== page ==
With the British referendum on EU membership fast approaching, UK-based academics from various disciplines and of different political persuasions have become increasingly engaged in the heated public debate surrounding Britain’s continued participation in the Union.
The latest intervention in the “Brexit” and “Bremain” debate comes from Brendan Simms, an Irish historian and Professor of the History of International Relations at Cambridge University.
Simms' book, Britain's Europe, makes a strong plea for a complete political integration of the European Union, arguing for a federal Europe robust enough to survive without a reluctant Britain.
Simms is a historian known both for the wide range of his writings and for his ability to connect historical analysis with current affairs. He first drew the attention of larger audiences when he published his 2001 book Unfinest Hour, in which he analysed and condemned British foreign policy during the Bosnian war of 1992-95 as a modern-day repeat of the failure to contain Hitler during the Munich crisis of 1938.
Britain's long-standing relations and interactions with the Continent over the past 550 years was also the subject of his influential grand-narrative survey, Europe: The Struggle for Supremacy from 1453 to the Present (2013).
In Britain's Europe, Simms' draws on these earlier works and the arguments underpinning them, but provides a more specific focus on Britain's past, current, and future place in Europe. With great virtuosity, Simms first surveys the various entanglements, connections and contacts between England and the Continent over the centuries, from the "bonds of Christendom" and the Viking invasions to dynastic intermarriages and the wars of the last five centuries.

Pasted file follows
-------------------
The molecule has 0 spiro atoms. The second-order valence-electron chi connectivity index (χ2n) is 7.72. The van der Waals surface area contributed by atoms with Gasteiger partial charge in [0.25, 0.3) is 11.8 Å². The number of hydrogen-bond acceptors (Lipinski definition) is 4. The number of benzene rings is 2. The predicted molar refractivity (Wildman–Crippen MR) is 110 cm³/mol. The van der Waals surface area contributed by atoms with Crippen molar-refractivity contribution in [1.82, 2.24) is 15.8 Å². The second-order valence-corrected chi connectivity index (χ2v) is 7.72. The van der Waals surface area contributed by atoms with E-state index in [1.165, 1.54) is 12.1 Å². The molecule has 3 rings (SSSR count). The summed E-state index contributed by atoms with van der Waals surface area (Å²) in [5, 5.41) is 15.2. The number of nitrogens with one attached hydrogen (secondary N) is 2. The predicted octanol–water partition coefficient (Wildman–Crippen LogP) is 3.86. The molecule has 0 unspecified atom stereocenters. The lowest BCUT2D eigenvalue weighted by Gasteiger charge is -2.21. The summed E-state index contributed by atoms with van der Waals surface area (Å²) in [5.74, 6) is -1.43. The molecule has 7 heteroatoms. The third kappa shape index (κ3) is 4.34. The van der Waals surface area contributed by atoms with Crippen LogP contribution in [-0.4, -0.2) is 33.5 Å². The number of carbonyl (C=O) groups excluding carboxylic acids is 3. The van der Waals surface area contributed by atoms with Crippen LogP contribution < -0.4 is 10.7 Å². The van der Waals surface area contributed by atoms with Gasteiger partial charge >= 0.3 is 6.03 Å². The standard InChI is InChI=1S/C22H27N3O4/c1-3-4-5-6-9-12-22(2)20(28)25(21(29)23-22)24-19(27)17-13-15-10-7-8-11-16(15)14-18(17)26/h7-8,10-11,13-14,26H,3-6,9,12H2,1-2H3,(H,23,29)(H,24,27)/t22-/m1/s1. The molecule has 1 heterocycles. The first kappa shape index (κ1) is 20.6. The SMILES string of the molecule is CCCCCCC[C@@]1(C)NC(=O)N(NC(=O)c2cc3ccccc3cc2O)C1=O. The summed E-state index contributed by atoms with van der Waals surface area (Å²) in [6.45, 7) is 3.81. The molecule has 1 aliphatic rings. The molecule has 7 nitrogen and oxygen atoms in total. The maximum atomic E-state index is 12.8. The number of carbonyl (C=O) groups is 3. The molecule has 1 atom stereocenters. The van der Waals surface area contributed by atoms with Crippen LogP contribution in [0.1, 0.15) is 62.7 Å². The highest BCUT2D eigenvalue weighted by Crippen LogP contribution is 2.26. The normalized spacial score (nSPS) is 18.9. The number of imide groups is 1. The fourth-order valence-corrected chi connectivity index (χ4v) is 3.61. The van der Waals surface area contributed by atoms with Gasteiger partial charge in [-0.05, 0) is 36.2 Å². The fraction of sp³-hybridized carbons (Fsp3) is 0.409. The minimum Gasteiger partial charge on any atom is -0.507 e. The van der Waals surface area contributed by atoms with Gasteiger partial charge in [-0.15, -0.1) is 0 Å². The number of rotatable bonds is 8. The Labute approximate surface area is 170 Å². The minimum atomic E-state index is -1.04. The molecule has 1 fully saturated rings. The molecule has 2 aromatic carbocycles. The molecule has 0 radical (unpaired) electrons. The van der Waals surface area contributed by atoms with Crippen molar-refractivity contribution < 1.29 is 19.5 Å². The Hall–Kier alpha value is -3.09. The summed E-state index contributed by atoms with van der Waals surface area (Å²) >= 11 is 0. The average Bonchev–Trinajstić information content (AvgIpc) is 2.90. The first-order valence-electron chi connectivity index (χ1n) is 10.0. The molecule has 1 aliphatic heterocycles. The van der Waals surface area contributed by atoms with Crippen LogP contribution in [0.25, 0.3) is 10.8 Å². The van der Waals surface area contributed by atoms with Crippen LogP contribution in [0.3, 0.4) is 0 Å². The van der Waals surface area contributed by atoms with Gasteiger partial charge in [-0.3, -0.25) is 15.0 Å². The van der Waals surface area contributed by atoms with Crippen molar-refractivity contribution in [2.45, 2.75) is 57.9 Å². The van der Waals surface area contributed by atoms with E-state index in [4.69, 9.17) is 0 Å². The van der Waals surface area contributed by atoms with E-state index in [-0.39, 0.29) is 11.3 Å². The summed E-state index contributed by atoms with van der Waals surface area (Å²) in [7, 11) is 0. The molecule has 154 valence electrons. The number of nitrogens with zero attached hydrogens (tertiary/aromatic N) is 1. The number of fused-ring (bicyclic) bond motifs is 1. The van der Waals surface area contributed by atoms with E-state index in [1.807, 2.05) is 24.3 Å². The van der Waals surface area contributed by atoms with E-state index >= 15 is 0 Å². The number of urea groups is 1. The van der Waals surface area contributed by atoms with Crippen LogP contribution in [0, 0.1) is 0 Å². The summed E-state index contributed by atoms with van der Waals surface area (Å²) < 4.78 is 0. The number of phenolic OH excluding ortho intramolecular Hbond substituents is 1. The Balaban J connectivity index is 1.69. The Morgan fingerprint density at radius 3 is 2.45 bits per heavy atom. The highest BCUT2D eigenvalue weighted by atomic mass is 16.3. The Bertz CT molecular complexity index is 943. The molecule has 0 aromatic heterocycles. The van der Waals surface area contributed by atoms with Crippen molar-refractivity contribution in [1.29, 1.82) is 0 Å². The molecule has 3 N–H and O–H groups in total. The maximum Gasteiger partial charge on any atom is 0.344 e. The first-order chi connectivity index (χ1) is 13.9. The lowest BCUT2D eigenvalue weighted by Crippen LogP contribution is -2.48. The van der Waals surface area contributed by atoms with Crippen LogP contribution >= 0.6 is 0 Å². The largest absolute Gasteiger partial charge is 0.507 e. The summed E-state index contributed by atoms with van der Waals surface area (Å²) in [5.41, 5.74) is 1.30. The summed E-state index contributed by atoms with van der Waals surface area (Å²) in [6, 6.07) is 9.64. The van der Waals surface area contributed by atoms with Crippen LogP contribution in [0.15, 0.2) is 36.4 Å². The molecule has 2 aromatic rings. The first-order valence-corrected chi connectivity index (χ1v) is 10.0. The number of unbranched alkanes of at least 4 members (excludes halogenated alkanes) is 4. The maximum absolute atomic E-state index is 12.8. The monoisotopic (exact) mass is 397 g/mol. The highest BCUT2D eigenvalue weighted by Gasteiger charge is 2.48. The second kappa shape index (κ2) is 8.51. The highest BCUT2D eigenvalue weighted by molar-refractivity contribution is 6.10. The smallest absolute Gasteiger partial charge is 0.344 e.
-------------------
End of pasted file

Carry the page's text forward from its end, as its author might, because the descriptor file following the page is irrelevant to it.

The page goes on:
Simms’s account of the high and low points of Euro-British encounters sets the stage for his more overtly political comments on the present and future of European affairs in the final chapters of the book.
In his plea for immediate political integration, he invokes Winston Churchill’s 1946 speech in which the former British prime minister demanded an “act of faith” to save Europe from “infinite misery and indeed from final doom”. Only the creation of a “kind of United States of Europe”, he argued, would rescue the Continent from further chaos. Churchill’s desire for a politically united, federal Europe can, of course, only be understood against the backdrop of the second World War, which had ended just the previous year. Yet, as Simms suggests, the time may be ripe to return to that vision. Europe today is arguably in its most severe crisis since 1945, beleaguered externally by a resurgent and aggressively expansionist Russia, threatened by Isis terrorism, and undermined from within by an unresolved economic crisis.
This state of affairs, Simms suggests, is not in the interest of either continental Europe or of Britain, whose economic wellbeing and national security have always depended on stability on the European mainland. Instead of simply bemoaning the current multifaceted crisis, Simms emphasises it as a unique opportunity for genuine reform. The result of that reform, he argues, should be a federal union, following the model of the United States and the United Kingdom. Somewhat oddly, however, Simms’ vision for a united Europe does not include Britain. Unlike many continental European countries, Simms argues, Britain is unlikely to give up further sovereignty.